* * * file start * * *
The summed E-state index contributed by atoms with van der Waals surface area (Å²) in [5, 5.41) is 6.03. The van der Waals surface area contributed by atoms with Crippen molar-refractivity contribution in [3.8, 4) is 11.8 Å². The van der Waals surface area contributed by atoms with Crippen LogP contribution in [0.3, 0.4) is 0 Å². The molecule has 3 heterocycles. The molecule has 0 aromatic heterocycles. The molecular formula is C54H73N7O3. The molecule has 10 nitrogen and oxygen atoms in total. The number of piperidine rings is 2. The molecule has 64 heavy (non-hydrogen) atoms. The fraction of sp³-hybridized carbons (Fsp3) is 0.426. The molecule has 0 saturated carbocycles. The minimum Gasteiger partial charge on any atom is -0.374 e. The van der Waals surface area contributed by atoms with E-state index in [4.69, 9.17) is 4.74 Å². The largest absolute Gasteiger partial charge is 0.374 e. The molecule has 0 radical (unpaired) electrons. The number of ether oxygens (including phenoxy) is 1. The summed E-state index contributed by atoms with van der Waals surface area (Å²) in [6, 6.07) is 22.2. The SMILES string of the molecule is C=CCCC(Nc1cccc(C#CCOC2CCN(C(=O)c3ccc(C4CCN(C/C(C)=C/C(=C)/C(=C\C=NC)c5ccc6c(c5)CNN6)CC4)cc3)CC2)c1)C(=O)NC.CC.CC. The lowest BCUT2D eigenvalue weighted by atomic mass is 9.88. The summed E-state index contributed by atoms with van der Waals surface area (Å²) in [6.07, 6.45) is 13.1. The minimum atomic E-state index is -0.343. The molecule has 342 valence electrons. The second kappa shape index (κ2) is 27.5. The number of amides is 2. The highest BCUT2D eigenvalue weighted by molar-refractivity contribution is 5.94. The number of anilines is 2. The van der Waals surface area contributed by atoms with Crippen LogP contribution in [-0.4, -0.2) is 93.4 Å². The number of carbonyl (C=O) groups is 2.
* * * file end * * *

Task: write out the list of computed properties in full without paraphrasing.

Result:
The summed E-state index contributed by atoms with van der Waals surface area (Å²) in [5, 5.41) is 6.03. The van der Waals surface area contributed by atoms with Crippen molar-refractivity contribution in [3.8, 4) is 11.8 Å². The van der Waals surface area contributed by atoms with Crippen LogP contribution in [0.3, 0.4) is 0 Å². The molecule has 3 heterocycles. The molecule has 0 aromatic heterocycles. The molecular formula is C54H73N7O3. The molecule has 10 nitrogen and oxygen atoms in total. The number of piperidine rings is 2. The molecule has 64 heavy (non-hydrogen) atoms. The fraction of sp³-hybridized carbons (Fsp3) is 0.426. The molecule has 0 saturated carbocycles. The minimum Gasteiger partial charge on any atom is -0.374 e. The van der Waals surface area contributed by atoms with E-state index in [4.69, 9.17) is 4.74 Å². The largest absolute Gasteiger partial charge is 0.374 e. The molecule has 0 radical (unpaired) electrons. The number of ether oxygens (including phenoxy) is 1. The summed E-state index contributed by atoms with van der Waals surface area (Å²) in [6, 6.07) is 22.2. The SMILES string of the molecule is C=CCCC(Nc1cccc(C#CCOC2CCN(C(=O)c3ccc(C4CCN(C/C(C)=C/C(=C)/C(=C\C=NC)c5ccc6c(c5)CNN6)CC4)cc3)CC2)c1)C(=O)NC.CC.CC. The lowest BCUT2D eigenvalue weighted by atomic mass is 9.88. The summed E-state index contributed by atoms with van der Waals surface area (Å²) in [6.07, 6.45) is 13.1. The minimum atomic E-state index is -0.343. The molecule has 342 valence electrons. The second kappa shape index (κ2) is 27.5. The number of amides is 2. The highest BCUT2D eigenvalue weighted by molar-refractivity contribution is 5.94. The number of anilines is 2. The van der Waals surface area contributed by atoms with Crippen LogP contribution in [-0.4, -0.2) is 93.4 Å². The number of carbonyl (C=O) groups is 2.